Hi Arrowind, I'm sorry you feel we're trying to push things through! I did indeed ask the members in the member facebook group for feedback, and also people on the members mailing list. I've collated those responses, and they were around evenly split for and against. That was somewhat more positive than I would have expected, given as Jess said, that if people were against a change they would be more likely to put effort in to tell us. It was also interesting that various of the members were quite strongly in favour, not just accepting of the change. The responses did solidify in our minds that we should definitely keep the branding/vision/mission as it is now, and that we needed to approach the question of whether and how this would be done with a great deal of consideration and discussion. I'd be very happy to chat more with you about it if you're interested - maybe via skype?
Thanks for the reply. That's interesting that there was an even split, though an unrepresentative response is as you say an issue. That could cut either way though as as someone said in reply to Jess, members may feel uncomfortable disagreeing with a proposal. Unless you press a lot of members for answers, including ones who aren't very into the online community, it's hard to tell what they're comfortable with as a whole. I would feel somewhat better if the branding/vision/mission kept a focus on the case for giving some of our money to help those in extreme poverty. I may send an email about having a Skype, or at least an email exchange.
As Jess Whittlestone said below, it is often the case that dissenters are much more likely to voice their dissent than agree-ers are to voice their agreement; so the comments on a Facebook group are not necessarily representative. Edit: Also, if you ask pledgers what they think about the change, your audience necessarily excludes everyone who didn't like how the pledge was written originally (because people who didn't like the pledge didn't sign it).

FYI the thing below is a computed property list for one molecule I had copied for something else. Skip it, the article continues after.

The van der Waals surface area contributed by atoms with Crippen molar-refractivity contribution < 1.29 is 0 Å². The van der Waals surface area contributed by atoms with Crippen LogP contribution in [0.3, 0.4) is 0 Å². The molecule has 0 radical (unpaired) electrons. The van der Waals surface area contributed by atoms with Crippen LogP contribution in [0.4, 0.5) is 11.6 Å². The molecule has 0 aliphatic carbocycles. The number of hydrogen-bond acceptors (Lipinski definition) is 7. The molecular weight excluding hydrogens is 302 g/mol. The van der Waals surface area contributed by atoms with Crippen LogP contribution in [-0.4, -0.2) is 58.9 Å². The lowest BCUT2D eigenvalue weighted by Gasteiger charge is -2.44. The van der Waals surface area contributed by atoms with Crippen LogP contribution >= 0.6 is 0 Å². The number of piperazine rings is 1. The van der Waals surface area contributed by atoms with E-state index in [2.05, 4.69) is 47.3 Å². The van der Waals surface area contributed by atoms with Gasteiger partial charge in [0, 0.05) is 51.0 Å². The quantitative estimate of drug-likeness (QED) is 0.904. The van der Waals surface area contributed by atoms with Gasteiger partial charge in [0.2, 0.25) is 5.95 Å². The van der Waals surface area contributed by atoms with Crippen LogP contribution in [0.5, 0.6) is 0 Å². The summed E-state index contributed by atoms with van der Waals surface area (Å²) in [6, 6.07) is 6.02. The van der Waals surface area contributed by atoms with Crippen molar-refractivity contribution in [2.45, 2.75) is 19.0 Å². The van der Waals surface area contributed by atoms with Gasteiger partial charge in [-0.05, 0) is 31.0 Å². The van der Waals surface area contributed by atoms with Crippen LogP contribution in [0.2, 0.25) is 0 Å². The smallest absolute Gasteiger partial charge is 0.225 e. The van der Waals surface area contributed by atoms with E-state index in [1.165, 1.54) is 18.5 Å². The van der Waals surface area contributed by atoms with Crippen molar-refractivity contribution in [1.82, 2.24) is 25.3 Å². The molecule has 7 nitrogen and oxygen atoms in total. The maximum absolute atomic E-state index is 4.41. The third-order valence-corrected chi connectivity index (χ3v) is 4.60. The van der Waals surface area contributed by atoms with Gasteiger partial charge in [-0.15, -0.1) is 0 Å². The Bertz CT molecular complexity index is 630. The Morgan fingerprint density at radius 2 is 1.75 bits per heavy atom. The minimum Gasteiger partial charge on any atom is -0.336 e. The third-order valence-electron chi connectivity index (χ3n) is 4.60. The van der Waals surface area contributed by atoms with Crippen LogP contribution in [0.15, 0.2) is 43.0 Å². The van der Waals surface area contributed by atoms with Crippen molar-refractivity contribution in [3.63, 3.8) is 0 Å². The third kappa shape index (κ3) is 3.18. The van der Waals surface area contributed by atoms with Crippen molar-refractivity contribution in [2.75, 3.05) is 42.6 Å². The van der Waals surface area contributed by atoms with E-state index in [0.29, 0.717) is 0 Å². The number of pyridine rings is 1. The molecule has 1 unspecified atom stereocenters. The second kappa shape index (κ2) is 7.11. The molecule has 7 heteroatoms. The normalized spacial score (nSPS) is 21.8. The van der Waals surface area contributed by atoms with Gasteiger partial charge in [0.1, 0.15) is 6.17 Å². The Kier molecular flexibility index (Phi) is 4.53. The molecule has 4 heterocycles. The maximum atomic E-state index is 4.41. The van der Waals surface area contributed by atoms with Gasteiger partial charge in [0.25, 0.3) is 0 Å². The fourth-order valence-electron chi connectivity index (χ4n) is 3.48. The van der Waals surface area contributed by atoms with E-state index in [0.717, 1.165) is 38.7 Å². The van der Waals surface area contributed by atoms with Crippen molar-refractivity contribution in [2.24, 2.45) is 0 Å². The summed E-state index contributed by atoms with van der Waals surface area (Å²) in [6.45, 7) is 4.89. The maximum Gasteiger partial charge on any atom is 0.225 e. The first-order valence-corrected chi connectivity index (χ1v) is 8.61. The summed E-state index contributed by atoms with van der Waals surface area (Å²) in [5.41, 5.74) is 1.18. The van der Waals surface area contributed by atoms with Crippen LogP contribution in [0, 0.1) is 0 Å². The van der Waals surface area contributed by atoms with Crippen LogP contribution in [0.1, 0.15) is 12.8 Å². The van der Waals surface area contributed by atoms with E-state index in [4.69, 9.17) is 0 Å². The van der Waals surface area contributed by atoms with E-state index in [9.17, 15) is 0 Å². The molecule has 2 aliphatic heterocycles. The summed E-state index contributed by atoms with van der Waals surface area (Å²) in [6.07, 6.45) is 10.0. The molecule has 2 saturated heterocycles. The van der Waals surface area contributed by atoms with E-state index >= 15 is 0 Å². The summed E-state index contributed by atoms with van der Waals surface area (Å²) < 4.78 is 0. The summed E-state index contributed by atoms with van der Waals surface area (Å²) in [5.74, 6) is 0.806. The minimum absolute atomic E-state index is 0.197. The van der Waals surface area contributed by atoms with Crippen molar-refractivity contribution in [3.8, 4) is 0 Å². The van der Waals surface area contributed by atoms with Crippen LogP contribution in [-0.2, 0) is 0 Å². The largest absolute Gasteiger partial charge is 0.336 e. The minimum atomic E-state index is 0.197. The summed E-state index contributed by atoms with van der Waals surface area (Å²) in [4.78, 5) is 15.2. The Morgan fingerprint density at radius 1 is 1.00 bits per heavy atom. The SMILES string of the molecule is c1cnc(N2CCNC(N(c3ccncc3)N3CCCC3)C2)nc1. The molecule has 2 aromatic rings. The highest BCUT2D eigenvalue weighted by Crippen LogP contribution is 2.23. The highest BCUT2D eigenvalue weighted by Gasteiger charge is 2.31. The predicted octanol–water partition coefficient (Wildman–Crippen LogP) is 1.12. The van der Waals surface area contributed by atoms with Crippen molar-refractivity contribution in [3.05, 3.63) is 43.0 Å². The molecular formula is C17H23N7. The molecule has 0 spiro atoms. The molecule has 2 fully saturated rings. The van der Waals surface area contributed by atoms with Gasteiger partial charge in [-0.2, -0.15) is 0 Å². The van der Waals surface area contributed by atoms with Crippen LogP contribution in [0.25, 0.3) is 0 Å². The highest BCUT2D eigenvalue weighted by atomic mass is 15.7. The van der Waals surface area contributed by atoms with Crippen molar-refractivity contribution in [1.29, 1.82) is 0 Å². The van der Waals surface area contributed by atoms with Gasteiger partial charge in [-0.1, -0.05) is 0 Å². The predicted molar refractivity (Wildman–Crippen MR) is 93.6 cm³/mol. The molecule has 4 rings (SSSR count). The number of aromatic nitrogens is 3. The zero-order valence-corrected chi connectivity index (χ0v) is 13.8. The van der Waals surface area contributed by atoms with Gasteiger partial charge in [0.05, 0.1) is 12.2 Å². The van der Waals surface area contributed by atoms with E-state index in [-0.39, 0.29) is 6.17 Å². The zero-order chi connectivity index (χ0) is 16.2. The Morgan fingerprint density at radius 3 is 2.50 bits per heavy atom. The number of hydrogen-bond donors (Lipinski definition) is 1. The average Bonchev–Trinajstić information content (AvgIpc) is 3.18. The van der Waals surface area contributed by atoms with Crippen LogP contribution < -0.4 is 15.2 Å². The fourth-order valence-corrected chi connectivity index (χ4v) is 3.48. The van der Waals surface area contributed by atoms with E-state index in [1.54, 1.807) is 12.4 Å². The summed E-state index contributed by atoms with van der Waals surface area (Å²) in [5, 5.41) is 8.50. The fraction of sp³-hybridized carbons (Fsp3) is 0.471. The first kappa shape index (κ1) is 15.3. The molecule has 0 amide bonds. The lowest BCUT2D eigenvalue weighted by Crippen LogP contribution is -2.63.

I think that depends strongly on the group. In some areas (programming, rationality, libertarianism, atheism) people love to disagree. In others (most charities, religions) people like agreeing. Indeed, in the origional article Eliezer discussed such communities []. Given the frequency with which comments on this forum begin "Great Post!", I think it's credible that we might have a net pro-agreement bias.

My initial reaction was negative - I wanted GWWC to stay focused on global poverty both due to my personal preference of that cause plus the concern that expanding it could scare off / confuse new people. But after reading the rest of the post I don't have those concerns anymore, and I think this would be a good change. I suspect some of the others who gave negative feedback might have not read the whole thing and have an exaggerated idea of what is actually being proposed.

Thank you Michelle for posting this, and to the Giving What We Can staff for being willing to revise their beliefs in such an open and thoughtful manner.

I support the change – My girlfriend and I are starting an EA Meetup group. We were originally going to make this a GWWC chapter but decided against that once we learned that GWWC isn't cause-neutral. So that's one behavior change which would clearly come out of the name change.

As a GWWC member, my initial reaction is that I would be strongly against this change - one of the reasons I joined was infact specifically because GWWC was committed only to the narrow cause and not a club for EA types in general.

GWWC has brand equity precisely because it focuses on the specific cause within EA that has wide appeal and impeccable credentials. Making this change would basically allow other causes that may have significant philosophical and/or practical baggage to trade on that reputation while undermining the focus and work on extreme pov... (read more)

one of the reasons I joined was infact specifically because GWWC was committed only to the narrow cause and not a club for EA types in general.

I think that cause agnosticism is probably the most important novel ingredient of effective altruism, so seeing this kind of sentiment is disheartening. (I don't have strong views on the pledge itself.)

One could be a GWWCer without being an effective altruist. Indeed, given that GWWC is focused on global poverty, a priori it seems to be inherently cause-partial.
I think you might mean prima facie? A priori is much stronger - it entails (perhaps absolute) knowledge, rather than a mere presupposition.
I am fairly cause agnostic to causes that have provable impact and don't rely on highly contestable philosophical premises for their justification. I consider evidence of impact (making beliefs pay rent) to be central to that. There are lots of causes (for example - open borders, x-risk also) that I think may plausibly have a large impact but don't have the evidence to show that my donations will pay rent in the way charities currently supported by GiveWell & GWWC do.